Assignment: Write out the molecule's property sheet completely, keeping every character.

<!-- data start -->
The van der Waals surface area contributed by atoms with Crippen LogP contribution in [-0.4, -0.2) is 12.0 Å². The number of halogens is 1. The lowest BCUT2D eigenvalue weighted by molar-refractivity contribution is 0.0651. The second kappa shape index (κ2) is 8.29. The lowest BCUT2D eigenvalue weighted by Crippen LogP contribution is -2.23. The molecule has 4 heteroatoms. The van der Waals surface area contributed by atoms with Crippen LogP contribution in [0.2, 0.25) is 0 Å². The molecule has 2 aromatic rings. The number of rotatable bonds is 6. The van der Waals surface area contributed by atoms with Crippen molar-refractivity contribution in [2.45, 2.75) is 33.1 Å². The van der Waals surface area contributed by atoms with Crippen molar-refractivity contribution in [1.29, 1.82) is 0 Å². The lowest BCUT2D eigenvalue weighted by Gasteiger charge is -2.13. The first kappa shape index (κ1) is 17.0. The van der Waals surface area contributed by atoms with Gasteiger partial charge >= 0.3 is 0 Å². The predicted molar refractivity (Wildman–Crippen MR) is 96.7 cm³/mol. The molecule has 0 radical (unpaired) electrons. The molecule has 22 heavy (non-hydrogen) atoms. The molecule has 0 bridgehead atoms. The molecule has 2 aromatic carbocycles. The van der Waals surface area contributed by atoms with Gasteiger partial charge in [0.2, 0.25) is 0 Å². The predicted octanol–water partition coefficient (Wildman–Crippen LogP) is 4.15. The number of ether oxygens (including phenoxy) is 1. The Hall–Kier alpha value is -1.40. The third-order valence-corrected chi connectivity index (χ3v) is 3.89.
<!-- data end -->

The van der Waals surface area contributed by atoms with Crippen LogP contribution in [-0.4, -0.2) is 12.0 Å². The number of halogens is 1. The lowest BCUT2D eigenvalue weighted by molar-refractivity contribution is 0.0651. The second kappa shape index (κ2) is 8.29. The lowest BCUT2D eigenvalue weighted by Crippen LogP contribution is -2.23. The molecule has 4 heteroatoms. The van der Waals surface area contributed by atoms with Crippen LogP contribution in [0.2, 0.25) is 0 Å². The molecule has 2 aromatic rings. The number of rotatable bonds is 6. The van der Waals surface area contributed by atoms with Crippen molar-refractivity contribution in [2.45, 2.75) is 33.1 Å². The van der Waals surface area contributed by atoms with Crippen molar-refractivity contribution in [1.29, 1.82) is 0 Å². The lowest BCUT2D eigenvalue weighted by Gasteiger charge is -2.13. The first kappa shape index (κ1) is 17.0. The van der Waals surface area contributed by atoms with Gasteiger partial charge >= 0.3 is 0 Å². The predicted molar refractivity (Wildman–Crippen MR) is 96.7 cm³/mol. The molecule has 0 radical (unpaired) electrons. The molecule has 22 heavy (non-hydrogen) atoms. The molecule has 0 bridgehead atoms. The molecule has 2 aromatic carbocycles. The van der Waals surface area contributed by atoms with Gasteiger partial charge in [0.2, 0.25) is 0 Å². The predicted octanol–water partition coefficient (Wildman–Crippen LogP) is 4.15. The number of ether oxygens (including phenoxy) is 1. The Hall–Kier alpha value is -1.40. The third-order valence-corrected chi connectivity index (χ3v) is 3.89.